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Creating a More Equitably Engaged Classroom: Step 2 - Initiate

Written by Stacy Hall on Jan 29, 2021

Related content: Diversity And Inclusion, Graduate Programs, Digital Education

Editor's Note: This article was co-authored by April Coan, a faculty training specialist with 10 years of experience working in higher education and five years of experience as an equity and conflict resolution practitioner. Coan also has first-hand knowledge of what it takes to design an engaging classroom experience—she used to be an online instructor and facilitator.

Thomas Edison once said, “The value of an idea lies in the using of it.” In other words, action matters. My team, Faculty Engagement and Development, advises faculty in 2U-powered degree programs on all aspects of online instruction. One essential aspect of our coaching involves how to create more inclusive and inviting learning environments for all students. Last week, I broke down the first step to more equitably engaged classrooms: evaluate. This week, I focus on putting strategy into action.

The Second Step: Initiate

“What can I do to better understand participation patterns in my online classroom? And what can my students and I do together as a community to facilitate more equitable engagement?”

Initiating more equitable engagement in any classroom requires planning as well as implementation. In an online environment, this process may also involve re-imagining traditional teaching practices in order to structure digital learning spaces that offer all students equal opportunity to succeed. The following three simple strategies can help successfully promote equity and build a sense of classroom community where every student feels included, involved, and heard.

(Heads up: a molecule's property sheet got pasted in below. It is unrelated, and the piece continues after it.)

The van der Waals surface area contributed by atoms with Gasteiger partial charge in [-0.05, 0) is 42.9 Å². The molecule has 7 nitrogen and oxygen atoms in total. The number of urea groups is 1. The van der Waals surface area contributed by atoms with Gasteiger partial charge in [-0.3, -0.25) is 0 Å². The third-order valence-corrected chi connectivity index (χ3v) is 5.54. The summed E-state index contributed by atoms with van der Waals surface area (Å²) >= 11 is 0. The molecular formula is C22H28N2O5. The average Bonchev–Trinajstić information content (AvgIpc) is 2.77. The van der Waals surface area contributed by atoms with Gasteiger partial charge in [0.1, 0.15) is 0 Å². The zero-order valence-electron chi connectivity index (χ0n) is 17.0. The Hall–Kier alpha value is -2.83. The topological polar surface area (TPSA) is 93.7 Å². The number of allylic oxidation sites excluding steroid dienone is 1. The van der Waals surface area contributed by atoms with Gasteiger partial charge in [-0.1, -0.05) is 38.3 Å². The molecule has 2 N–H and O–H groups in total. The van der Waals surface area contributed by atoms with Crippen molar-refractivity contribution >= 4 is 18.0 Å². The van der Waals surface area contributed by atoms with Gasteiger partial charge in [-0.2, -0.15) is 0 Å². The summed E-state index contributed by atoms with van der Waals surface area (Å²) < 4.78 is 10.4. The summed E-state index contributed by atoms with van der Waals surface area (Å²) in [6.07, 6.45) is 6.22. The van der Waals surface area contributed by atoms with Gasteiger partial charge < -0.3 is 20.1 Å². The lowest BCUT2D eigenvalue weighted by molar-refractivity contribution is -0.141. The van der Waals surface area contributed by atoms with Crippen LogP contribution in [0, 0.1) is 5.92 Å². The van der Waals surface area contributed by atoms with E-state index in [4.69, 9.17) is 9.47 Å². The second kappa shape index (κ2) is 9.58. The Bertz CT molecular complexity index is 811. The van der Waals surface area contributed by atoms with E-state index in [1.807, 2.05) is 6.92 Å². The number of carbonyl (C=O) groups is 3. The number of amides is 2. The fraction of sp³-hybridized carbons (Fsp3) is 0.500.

1: Communicate Equity in the Syllabus

Adding a diversity statement to a course syllabus not only establishes a clear commitment to equity and inclusion, but also it serves to warmly welcome students from all backgrounds. Diversity statements can help establish classroom norms regarding dialogue around certain conflict-prone topics, and affirm how valuable all students’ unique perspectives are to the course. The Yale Poorvu Center for Teaching and Learning has several excellent examples of diversity statements used in syllabi today.¹

Additionally, a syllabus needs to provide the right resources to students. For example, does it include information about the school’s Writing Center, Tutoring Center, or Accommodations Department? If these kinds of resources are not part of the original syllabus, they can always be attached as supplemental content in the coursework section of the digital learning platform.

2: Build Community through Classroom Collaboration

Building a strong sense of community in the classroom requires intentional collaboration with students in the planning and organizational process of a course. Adults learn best by taking charge of their own learning, so it is good practice to hand over the reigns to students in strategic and thoughtful ways. For example, educators can ask students to volunteer to facilitate (or co-facilitate with another student) an asynchronous discussion in a shared cloud document, on the course wall, or in an online discussion forum.